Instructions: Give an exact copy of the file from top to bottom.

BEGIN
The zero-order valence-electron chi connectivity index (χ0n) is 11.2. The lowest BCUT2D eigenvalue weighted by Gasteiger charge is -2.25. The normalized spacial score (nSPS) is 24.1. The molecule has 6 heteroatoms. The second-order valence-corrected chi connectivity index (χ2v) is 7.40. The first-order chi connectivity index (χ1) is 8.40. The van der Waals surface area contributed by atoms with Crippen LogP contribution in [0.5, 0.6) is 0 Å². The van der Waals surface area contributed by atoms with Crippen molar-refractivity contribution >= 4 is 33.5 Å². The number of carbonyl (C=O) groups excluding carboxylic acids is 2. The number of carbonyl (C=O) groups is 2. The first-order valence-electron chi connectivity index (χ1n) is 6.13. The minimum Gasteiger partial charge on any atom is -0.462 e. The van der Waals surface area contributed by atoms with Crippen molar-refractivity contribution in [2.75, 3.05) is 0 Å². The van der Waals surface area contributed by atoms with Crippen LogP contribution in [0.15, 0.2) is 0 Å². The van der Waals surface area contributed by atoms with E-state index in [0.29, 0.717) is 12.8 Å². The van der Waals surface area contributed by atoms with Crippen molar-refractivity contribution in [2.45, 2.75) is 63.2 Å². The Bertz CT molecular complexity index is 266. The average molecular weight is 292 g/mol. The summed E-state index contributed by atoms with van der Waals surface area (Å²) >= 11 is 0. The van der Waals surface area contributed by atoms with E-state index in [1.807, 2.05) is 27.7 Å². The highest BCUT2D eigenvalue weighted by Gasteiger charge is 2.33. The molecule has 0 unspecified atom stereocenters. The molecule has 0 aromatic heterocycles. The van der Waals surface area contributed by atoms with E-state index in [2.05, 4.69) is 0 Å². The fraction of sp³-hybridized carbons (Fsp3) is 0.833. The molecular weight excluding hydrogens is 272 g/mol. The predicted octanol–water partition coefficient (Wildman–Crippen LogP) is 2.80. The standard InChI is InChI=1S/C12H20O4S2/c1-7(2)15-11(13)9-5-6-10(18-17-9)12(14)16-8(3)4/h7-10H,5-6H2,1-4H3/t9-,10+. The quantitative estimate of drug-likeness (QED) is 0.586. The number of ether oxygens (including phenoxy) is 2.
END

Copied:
The zero-order valence-electron chi connectivity index (χ0n) is 11.2. The lowest BCUT2D eigenvalue weighted by Gasteiger charge is -2.25. The normalized spacial score (nSPS) is 24.1. The molecule has 6 heteroatoms. The second-order valence-corrected chi connectivity index (χ2v) is 7.40. The first-order chi connectivity index (χ1) is 8.40. The van der Waals surface area contributed by atoms with Crippen LogP contribution in [0.5, 0.6) is 0 Å². The van der Waals surface area contributed by atoms with Crippen molar-refractivity contribution >= 4 is 33.5 Å². The number of carbonyl (C=O) groups excluding carboxylic acids is 2. The number of carbonyl (C=O) groups is 2. The first-order valence-electron chi connectivity index (χ1n) is 6.13. The minimum Gasteiger partial charge on any atom is -0.462 e. The van der Waals surface area contributed by atoms with Crippen molar-refractivity contribution in [2.75, 3.05) is 0 Å². The van der Waals surface area contributed by atoms with Crippen LogP contribution in [0.15, 0.2) is 0 Å². The van der Waals surface area contributed by atoms with E-state index in [0.29, 0.717) is 12.8 Å². The van der Waals surface area contributed by atoms with Crippen molar-refractivity contribution in [2.45, 2.75) is 63.2 Å². The Bertz CT molecular complexity index is 266. The average molecular weight is 292 g/mol. The summed E-state index contributed by atoms with van der Waals surface area (Å²) >= 11 is 0. The van der Waals surface area contributed by atoms with E-state index in [1.807, 2.05) is 27.7 Å². The highest BCUT2D eigenvalue weighted by Gasteiger charge is 2.33. The molecule has 0 unspecified atom stereocenters. The molecule has 0 aromatic heterocycles. The van der Waals surface area contributed by atoms with E-state index in [2.05, 4.69) is 0 Å². The fraction of sp³-hybridized carbons (Fsp3) is 0.833. The molecular weight excluding hydrogens is 272 g/mol. The predicted octanol–water partition coefficient (Wildman–Crippen LogP) is 2.80. The standard InChI is InChI=1S/C12H20O4S2/c1-7(2)15-11(13)9-5-6-10(18-17-9)12(14)16-8(3)4/h7-10H,5-6H2,1-4H3/t9-,10+. The quantitative estimate of drug-likeness (QED) is 0.586. The number of ether oxygens (including phenoxy) is 2.